Prevalence of Obstructive Sleep Apnea Is Increased in Patients With Inflammatory Bowel Disease: A Large, Multi-Network Study
Published: November 4, 2022
If you live with inflammatory bowel disease (IBD), you are probably no stranger to sleep disruption. The pain caused by Crohn’s disease or ulcerative colitis is enough to upend patients’ sleep schedules, let alone bowel urgency, fatigue during the daytime, and a multitude of other symptoms that can impact sleep.
A new study published in Crohn’s & Colitis 360 indicates that there is an additional concern that is not often talked about when it comes to sleep and IBD: diagnoses of Crohn’s disease or ulcerative colitis were associated with higher rates of obstructive sleep apnea (OSA).
OSA is a breathing disorder that causes airflow to intermittently stop during sleep. Persistent inflammation of the airway is a known mechanism for developing OSA, and prior research has found a link between IBD and inflammation in the body outside of the intestines, including in the airway. With this knowledge, researchers sought to understand whether IBD patients are at an increased risk for developing OSA.
Using a database with patient data from 2015 to 2020, researchers analyzed the records of 117,510 people diagnosed with ulcerative colitis, 145,590 people with Crohn’s disease, and 40,707,320 people who did not have IBD. Before adjusting confounding factors, researchers found that 4.3% of people without IBD had OSA, while 7.8% of ulcerative colitis patients and 7.2% of Crohn’s disease patients had OSA.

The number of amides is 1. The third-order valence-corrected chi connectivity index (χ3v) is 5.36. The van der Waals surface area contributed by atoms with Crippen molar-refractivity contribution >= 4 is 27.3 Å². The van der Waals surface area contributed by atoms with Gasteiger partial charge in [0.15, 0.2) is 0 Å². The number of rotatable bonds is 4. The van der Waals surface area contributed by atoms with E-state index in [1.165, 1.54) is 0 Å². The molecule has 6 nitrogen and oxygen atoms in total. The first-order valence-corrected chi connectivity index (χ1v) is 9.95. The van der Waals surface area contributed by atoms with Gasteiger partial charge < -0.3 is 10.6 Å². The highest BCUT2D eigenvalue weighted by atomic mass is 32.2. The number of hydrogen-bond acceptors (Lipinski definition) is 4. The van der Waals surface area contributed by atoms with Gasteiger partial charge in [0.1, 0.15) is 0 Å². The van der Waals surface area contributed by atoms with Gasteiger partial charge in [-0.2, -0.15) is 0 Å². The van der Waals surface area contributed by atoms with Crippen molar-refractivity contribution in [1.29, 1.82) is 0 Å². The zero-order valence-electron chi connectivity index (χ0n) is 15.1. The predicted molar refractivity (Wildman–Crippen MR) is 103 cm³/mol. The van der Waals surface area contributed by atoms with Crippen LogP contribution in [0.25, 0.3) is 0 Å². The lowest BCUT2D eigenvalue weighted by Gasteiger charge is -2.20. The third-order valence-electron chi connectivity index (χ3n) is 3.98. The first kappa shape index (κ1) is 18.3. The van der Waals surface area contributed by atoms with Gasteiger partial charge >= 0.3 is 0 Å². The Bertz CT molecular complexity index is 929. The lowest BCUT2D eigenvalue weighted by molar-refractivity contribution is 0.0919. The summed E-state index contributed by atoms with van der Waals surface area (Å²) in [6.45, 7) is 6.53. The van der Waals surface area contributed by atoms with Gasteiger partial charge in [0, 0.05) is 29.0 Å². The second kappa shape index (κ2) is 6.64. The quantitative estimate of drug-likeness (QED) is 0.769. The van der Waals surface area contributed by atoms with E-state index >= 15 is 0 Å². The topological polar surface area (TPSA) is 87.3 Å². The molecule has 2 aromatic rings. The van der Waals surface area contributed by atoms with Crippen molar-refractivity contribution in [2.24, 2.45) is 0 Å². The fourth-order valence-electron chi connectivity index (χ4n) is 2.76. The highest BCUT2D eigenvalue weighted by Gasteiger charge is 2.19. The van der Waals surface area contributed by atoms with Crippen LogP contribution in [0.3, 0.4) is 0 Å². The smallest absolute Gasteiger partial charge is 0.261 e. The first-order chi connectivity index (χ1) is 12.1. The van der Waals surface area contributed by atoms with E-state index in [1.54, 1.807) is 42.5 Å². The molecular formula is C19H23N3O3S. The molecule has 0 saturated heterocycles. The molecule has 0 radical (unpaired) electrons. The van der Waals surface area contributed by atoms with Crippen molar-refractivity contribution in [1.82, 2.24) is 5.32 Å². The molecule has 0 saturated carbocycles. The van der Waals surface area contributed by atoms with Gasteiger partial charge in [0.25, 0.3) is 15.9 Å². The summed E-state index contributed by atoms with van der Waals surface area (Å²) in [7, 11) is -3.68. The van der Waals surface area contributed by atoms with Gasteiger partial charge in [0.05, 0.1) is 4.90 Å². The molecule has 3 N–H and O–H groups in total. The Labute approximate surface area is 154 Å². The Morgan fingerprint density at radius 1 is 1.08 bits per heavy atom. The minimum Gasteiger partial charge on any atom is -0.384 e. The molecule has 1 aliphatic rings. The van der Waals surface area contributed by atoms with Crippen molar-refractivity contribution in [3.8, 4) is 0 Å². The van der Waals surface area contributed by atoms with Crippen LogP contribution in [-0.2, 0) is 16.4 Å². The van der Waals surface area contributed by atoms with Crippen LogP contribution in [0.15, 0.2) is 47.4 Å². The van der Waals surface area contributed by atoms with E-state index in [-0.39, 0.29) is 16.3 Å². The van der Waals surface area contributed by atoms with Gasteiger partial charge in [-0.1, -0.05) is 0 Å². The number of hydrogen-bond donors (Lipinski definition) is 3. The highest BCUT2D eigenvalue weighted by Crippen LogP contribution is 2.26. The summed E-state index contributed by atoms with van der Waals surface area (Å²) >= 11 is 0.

After discovering this statistically significant difference between IBD patients and the general population, researchers addressed other known risk factors for OSA that could confound the initial findings. After adjusting the results to control for other OSA risk factors like obesity, tobacco use, high blood pressure, and diabetes, IBD remained an independent risk factor for developing OSA.
The increased prevalence of OSA among IBD patients is consistent with a previous study of patients with rheumatoid arthritis (RA) that found patients with RA were more likely to be considered “high risk” for OSA than the general population. Researchers theorize that when people with inflammatory diseases experience systemic inflammation, their risk for developing OSA increases.
The researchers note that in addition to being independently associated with OSA, IBD is an independent risk factor for cardiovascular disease, though it is currently unconfirmed if having both IBD and OSA have compounding negative cardiovascular effects.
The researchers recommend that IBD patients be screened for OSA, especially if a patient has at least one other risk factor for developing OSA. Screening for OSA may involve a healthcare professional recording your body mass index (BMI) and blood pressure, and answering questions about tiredness, snoring, and breathing issues. Diagnostic testing for OSA may include a polysomnogram – a sleep study in which a patient’s heart, lung, and brain activity are monitored.
If you have questions about OSA and IBD, our IBD Help Center is available to assist you. To contact our IBD Help Center, email [email protected] or call 1-888-MYGUTPAIN. Chat with a live specialist available Monday, Tuesday and Thursday from 9 a.m. to 5 p.m. ET.
Michelle Lampariello is the Foundation's senior manager of social media and public relations.